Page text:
We love: 1970’s, TOTP and Chelsea Girl

TOTP and Chelsea Girl
You may have noticed we have been enjoying rather a lot of 70’s style nostalgia lately, perhaps it’s all the 1970’s inspired styling we have been seeing on the catwalks, but we just cant seem to get enough of the decade that brought us the Space Hopper, flares, Angel Delight and Brotherhood of Man!

Chelsea Girl was one of our favourite teenage clothes shops, offering all the essential denim A line midi skirts and cheese cloth shirts a girl could want. In 1988 it evolved into River Island and eventually became a little too high street for us budding fashionistas, but we still have fond memories of the heart shaped sign and 70’s styling.

Now the iconic brand has been revived and a new 40 piece Chelsea Girl collection is available in a pop shop in Selfridges and selected River Island shops. Designed by young graduate Lucy Moller under the guidance of one of the original Chelsea girl designers, the range is a tribute to our 70’s teenage years and if we are honest, probably more appealing to our teen daughters, but we do quite like the look of the denim skirt.

Another staple of our teenage years was the weekly episode of Top of The Pops. In the days when there few (make that no) opportunities to see our favourites bands, Thursday nights at 7.30pm were the highlight of the week, including the obligatory ‘is that a boy or a girl’ comments from our Dads’!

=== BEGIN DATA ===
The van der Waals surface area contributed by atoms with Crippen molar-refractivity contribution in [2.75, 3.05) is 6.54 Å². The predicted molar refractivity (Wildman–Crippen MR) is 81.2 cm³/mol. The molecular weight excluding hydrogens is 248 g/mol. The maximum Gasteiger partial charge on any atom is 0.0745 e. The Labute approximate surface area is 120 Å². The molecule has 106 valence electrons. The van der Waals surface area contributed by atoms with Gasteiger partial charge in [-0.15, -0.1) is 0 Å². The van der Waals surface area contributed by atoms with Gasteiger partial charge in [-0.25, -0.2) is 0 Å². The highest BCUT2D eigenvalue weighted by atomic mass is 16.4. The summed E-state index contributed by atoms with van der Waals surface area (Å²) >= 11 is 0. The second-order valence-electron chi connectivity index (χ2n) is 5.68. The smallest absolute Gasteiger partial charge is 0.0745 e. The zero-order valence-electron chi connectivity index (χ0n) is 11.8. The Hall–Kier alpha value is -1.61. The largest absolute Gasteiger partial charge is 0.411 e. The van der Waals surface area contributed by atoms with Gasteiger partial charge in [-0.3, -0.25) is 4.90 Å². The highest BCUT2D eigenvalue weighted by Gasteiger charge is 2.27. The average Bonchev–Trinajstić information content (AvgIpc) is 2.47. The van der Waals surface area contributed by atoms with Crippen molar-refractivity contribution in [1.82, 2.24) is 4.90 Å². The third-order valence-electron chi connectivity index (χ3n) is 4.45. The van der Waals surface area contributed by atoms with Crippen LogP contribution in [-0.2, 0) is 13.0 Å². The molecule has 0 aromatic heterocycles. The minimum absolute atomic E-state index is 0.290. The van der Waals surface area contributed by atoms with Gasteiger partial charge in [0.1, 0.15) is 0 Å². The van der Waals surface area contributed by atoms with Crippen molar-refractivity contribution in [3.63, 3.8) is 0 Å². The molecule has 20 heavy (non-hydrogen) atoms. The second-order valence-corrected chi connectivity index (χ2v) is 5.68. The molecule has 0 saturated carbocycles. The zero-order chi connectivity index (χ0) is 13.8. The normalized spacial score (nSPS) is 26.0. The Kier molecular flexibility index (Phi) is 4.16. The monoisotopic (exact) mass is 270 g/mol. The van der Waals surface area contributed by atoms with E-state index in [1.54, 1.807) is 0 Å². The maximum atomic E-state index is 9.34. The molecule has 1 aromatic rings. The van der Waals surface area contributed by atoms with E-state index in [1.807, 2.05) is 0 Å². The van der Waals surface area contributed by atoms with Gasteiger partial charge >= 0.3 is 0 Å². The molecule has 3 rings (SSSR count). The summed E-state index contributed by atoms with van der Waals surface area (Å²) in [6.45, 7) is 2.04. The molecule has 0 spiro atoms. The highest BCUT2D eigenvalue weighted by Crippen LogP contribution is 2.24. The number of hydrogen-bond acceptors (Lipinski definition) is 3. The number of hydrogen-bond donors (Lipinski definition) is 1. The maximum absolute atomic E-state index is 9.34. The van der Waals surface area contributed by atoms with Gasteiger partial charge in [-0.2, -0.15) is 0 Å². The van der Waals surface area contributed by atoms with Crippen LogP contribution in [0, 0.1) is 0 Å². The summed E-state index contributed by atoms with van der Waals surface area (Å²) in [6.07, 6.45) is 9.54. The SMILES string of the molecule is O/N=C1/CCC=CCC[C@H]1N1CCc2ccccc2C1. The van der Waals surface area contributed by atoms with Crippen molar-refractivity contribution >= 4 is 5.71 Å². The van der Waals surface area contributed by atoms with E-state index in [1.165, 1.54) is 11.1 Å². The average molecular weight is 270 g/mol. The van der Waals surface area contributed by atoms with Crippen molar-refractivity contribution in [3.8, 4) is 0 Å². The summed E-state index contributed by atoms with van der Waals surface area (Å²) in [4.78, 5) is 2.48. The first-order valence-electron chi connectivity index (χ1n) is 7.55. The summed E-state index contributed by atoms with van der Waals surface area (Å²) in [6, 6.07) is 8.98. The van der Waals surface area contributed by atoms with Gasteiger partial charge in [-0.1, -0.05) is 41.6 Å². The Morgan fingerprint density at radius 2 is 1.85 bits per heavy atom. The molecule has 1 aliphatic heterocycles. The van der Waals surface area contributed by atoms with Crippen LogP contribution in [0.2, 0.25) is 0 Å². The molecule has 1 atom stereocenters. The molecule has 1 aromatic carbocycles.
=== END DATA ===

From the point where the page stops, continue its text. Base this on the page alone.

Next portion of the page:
Now the BBC has decided to revive Thursday nights TOTP’s and every week for at least a year, depending on its popularity BBC4 will show vintage episodes from the equivalent week, starting with April 1976 – when incidentally Brotherhood of Man were No 1. Having watched some of Saturday nights documentary on TOTP’s, we cant wait, and may even wear a Chelsea Girl outfit in tribute!

And finally, if you fancy another trip down memory lane, go and see the lovely coming of age film Submarine. Set in 1970’s Swansea, it follows the story of 15 year old Craig Roberts and his attempts to save his parents marriage and negotiate his first real relationship. It’s both is funny and poignant and the perfect combination of contemporary nostalgia (the soundtrack is by Alex Turner). It reminded me in parts, of one of my favourite dark comedies Harold and Maude, and it really made me want a duffle coat!!


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